Via America’s Lawyer: Senate Minority Leader Mitch McConnell vets possible Senate successors in the event he doesn’t finish out the remainder of his term. Also, President Biden’s glaring absence from press events since taking office has many concerned he isn’t up to the task of delivering public addresses. Mike Papantonio & Farron Cousins discuss more.


*This transcript was generated by a third-party transcription software company, so please excuse any typos.

Mike Papantonio:             Mitch McConnell wants to make sure he has an exit strategy if he decides to leave office, but his plan could end up costing Kentucky residents their voice in elections. Joining me to explain what’s happening is Farron Cousins from the trial lawyer magazine, and absolutely the best, the best progressive commentator in the business. I really mean that.

Farron Cousins:                  Thank you.

Mike Papantonio:             I have to watch all of them. So, so let’s pick up with this. It’s a, this is his way out, isn’t it? He’s saying, look, I’m tired of this. I’m old. I got physical problems. I need to get out. But when I get out, I need to have my guy there.

Farron Cousins:                  Yeah. I think if Mitch McConnell had known that he had a strong person to take his place, he wouldn’t have even run for reelection this past year, but he did and so at 79 years old, he says, well, I got six years ahead of me now. I, I can’t do this. I’ve been here for 36 years now. I need to figure out what’s going to happen. I’m not in the best of health. Um, you know, we all saw pictures recently a couple months ago where he showed up, had bruises on his face, bruises all over his hands and swelling and so he understands, look, I, I may not make it. I’m a realistic guy. But I want to make sure that our Democratic governor doesn’t appoint a Democrat to my seat.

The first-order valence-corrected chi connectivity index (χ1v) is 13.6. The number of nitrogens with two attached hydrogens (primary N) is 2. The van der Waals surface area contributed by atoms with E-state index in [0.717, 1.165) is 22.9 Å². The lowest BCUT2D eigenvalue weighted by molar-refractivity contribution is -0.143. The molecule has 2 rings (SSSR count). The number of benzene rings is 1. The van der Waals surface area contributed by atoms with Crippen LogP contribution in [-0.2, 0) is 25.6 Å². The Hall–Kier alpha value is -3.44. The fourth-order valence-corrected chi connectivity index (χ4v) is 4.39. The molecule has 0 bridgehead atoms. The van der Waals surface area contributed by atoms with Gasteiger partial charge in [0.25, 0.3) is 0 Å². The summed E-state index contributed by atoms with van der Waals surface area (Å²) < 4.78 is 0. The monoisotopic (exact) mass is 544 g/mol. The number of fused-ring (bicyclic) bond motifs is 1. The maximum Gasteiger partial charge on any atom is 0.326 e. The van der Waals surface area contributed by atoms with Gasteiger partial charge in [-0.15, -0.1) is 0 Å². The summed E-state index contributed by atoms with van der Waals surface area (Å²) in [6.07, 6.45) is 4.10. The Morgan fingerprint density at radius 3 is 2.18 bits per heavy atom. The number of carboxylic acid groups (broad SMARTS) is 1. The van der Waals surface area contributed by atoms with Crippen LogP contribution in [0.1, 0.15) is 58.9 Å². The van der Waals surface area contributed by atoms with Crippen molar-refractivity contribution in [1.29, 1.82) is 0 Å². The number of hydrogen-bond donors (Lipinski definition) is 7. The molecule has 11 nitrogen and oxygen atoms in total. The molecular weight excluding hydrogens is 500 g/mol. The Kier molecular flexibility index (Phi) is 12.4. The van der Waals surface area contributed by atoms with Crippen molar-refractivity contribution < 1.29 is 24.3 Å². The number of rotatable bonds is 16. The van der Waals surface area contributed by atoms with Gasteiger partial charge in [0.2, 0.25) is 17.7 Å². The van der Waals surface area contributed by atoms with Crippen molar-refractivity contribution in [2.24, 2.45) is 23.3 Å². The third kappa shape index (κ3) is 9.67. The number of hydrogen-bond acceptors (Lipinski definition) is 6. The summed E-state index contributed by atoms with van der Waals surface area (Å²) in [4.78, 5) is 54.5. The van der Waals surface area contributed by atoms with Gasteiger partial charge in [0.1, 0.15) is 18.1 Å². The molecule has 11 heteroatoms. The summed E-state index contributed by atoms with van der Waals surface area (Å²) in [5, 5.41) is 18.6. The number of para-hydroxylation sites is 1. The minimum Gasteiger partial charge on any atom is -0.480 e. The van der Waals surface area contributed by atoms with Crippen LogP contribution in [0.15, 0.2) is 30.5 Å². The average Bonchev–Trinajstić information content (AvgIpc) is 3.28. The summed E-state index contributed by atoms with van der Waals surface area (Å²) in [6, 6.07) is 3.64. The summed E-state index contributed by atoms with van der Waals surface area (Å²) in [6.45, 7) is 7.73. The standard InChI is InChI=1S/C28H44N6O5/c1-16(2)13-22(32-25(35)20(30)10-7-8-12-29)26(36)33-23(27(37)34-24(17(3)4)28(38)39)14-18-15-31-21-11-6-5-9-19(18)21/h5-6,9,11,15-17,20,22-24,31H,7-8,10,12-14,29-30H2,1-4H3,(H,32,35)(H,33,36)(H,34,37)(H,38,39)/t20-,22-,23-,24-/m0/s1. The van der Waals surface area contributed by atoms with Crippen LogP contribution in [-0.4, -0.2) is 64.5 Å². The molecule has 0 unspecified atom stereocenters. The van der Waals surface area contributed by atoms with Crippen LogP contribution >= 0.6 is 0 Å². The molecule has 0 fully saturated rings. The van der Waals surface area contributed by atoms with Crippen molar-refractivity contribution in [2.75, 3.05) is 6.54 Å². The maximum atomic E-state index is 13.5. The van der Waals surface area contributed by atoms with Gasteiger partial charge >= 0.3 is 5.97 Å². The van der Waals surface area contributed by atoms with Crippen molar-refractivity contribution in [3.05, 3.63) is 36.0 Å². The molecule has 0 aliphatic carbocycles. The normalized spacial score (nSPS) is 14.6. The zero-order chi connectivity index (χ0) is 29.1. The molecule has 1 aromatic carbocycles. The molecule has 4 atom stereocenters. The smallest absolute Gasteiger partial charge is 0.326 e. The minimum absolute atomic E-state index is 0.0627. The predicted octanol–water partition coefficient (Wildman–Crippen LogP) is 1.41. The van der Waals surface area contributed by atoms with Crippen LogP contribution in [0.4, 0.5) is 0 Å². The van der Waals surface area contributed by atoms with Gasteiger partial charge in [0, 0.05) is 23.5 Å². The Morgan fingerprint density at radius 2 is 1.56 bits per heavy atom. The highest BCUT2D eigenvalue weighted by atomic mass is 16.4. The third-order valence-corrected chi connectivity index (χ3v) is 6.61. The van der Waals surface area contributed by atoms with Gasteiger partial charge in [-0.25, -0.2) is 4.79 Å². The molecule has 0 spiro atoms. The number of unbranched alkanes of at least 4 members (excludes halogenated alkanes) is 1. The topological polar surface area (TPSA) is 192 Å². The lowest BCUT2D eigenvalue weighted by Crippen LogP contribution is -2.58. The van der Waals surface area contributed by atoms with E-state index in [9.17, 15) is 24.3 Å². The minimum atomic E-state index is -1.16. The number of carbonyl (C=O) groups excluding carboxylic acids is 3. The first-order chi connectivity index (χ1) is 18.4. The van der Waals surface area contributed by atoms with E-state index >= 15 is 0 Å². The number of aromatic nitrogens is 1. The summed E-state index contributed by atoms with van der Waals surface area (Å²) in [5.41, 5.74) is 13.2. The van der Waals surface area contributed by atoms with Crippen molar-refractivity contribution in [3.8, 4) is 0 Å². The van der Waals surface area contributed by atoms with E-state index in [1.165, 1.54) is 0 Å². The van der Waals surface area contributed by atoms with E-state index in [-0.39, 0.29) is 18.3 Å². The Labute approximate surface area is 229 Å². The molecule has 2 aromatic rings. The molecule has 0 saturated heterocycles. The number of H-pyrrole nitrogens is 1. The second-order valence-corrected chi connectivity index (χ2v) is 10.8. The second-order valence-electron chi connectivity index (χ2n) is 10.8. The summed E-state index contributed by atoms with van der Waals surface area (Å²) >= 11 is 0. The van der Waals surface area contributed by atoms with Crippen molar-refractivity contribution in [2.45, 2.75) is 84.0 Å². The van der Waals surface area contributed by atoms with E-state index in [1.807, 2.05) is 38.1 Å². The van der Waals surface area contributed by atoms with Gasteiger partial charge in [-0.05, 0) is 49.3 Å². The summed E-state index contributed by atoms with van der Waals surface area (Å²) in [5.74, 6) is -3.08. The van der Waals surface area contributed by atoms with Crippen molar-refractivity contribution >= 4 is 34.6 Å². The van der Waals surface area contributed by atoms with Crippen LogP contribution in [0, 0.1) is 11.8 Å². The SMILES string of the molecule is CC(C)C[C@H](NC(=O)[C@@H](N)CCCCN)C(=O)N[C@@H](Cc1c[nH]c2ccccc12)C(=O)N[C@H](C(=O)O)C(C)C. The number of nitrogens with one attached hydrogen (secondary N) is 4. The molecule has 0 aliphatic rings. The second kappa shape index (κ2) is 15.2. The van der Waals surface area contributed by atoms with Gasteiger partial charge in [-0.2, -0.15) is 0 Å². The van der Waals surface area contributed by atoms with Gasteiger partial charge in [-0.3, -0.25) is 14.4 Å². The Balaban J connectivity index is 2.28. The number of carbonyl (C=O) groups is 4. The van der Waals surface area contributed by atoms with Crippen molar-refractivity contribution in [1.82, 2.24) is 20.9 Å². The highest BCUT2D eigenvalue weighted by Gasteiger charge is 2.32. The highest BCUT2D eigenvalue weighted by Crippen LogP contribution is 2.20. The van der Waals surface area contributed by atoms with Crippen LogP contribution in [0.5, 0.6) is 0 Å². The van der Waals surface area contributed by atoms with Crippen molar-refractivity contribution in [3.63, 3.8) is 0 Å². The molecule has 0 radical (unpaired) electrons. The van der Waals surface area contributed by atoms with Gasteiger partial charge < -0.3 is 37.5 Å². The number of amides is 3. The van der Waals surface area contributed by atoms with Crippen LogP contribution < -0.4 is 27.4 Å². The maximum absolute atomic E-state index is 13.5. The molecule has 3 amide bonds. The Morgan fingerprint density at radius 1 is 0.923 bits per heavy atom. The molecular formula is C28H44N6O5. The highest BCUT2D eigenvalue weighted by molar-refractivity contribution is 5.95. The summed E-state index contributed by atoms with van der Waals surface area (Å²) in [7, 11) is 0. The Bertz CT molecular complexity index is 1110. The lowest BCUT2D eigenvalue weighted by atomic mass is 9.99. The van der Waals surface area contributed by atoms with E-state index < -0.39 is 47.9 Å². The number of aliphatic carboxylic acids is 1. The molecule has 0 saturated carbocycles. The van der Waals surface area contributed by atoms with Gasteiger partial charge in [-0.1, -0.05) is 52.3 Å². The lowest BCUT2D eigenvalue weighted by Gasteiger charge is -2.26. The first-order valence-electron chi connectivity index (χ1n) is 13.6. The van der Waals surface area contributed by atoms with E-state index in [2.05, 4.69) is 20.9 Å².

Mike Papantonio:             Yeah.

Farron Cousins:                  So he is helping to push legislation in the Kentucky state legislature that would actually allow the parties, essentially to, if it’s a Republican that leaves the Republicans get to pick them. If it’s a Democrat, the Democrats do.